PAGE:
The sys.dm_os_volume_stats Dynamic Management Function is used to return information about disk volumes that contain your database files. This is a function so you have to pass in a database_id and a file_id. To better illustrate this function, I will run the below query on my TRAINING instance.
SELECT db_name(vs.database_id) AS DatabaseName, vs.file_id, vs.volume_mount_point, vs.volume_id, vs.logical_volume_name,
vs.file_system_type, (vs.total_bytes/1024/1024/1024) AS [TotalSize(GB)], (vs.available_bytes/1024/1024/1024) AS [AvailableSize(GB)],
vs.supports_compression, vs.supports_alternate_streams, vs.supports_sparse_files, vs.is_read_only, vs.is_compressed
FROM sys.master_files mf
CROSS APPLY sys.dm_os_volume_stats(mf.database_id, mf.file_id) vs
WHERE db_name(vs.database_id) like 'Adventure%'
In the query above, I used the information from sys.master_files and then used the CROSS APPLY with my sys.dm_os_volume_stats function to return the shown result sets. In addition to this, I filtered the results so we only se information for the ‘AdventureWorks2012’ and ‘AdventureWorksDW2012’ databases.
The first column returned by this function displays the Database Name. The second column displays the file id which in my case is the data file and transaction log file. The volume_mount_point column represents the the mount point that the volume is rooted to. Next we have the id for the specific volume and a name for the volume. The file_system_type column signifies whether you are using NTFS, FAT, RAW, etc system file types. The next columns represent the size of my volume and how much of that volume is still available for use. The next three columns of this function are self explanatory for the most part, signifying whether or not compression, alternate streams, or sparse files are supported. Lastly, we have have columns displaying whether or not the volume is read only or if the volume is compressed.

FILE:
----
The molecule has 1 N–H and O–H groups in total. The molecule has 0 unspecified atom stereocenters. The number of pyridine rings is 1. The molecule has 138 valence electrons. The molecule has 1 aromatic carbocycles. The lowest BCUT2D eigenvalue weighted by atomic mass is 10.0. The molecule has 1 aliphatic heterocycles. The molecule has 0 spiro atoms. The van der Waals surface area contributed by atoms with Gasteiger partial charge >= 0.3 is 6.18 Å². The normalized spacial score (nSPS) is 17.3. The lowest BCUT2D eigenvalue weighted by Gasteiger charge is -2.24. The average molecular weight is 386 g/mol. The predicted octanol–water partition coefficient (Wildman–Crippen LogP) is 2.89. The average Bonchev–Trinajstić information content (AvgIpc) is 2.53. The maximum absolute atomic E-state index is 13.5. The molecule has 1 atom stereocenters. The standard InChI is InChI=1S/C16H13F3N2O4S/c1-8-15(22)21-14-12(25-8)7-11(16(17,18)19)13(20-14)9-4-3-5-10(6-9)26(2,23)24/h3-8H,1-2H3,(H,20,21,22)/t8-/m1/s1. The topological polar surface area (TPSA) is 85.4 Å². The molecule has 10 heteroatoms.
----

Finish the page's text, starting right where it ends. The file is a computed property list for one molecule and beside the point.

Many DBA’s tend to rely on the extended stored procedure xp_fixeddrives when needing to see free size information about the various drives on a particular server. The problem with disk drive letters is that you are limited by the number of letters in the alphabet. If your database servers use mount points instead of drive letters, then xp_fixeddrives becomes useless to you at that point. This is when I find a Dynamic Management Function like this one to be extremely useful. There are other ways to get mount point information such as using powershell and WMI, but for a SQL Server solution, this DMF provides one of the best solutions available.
For more information about this Dynamic Management Function, see the below Books Online link:
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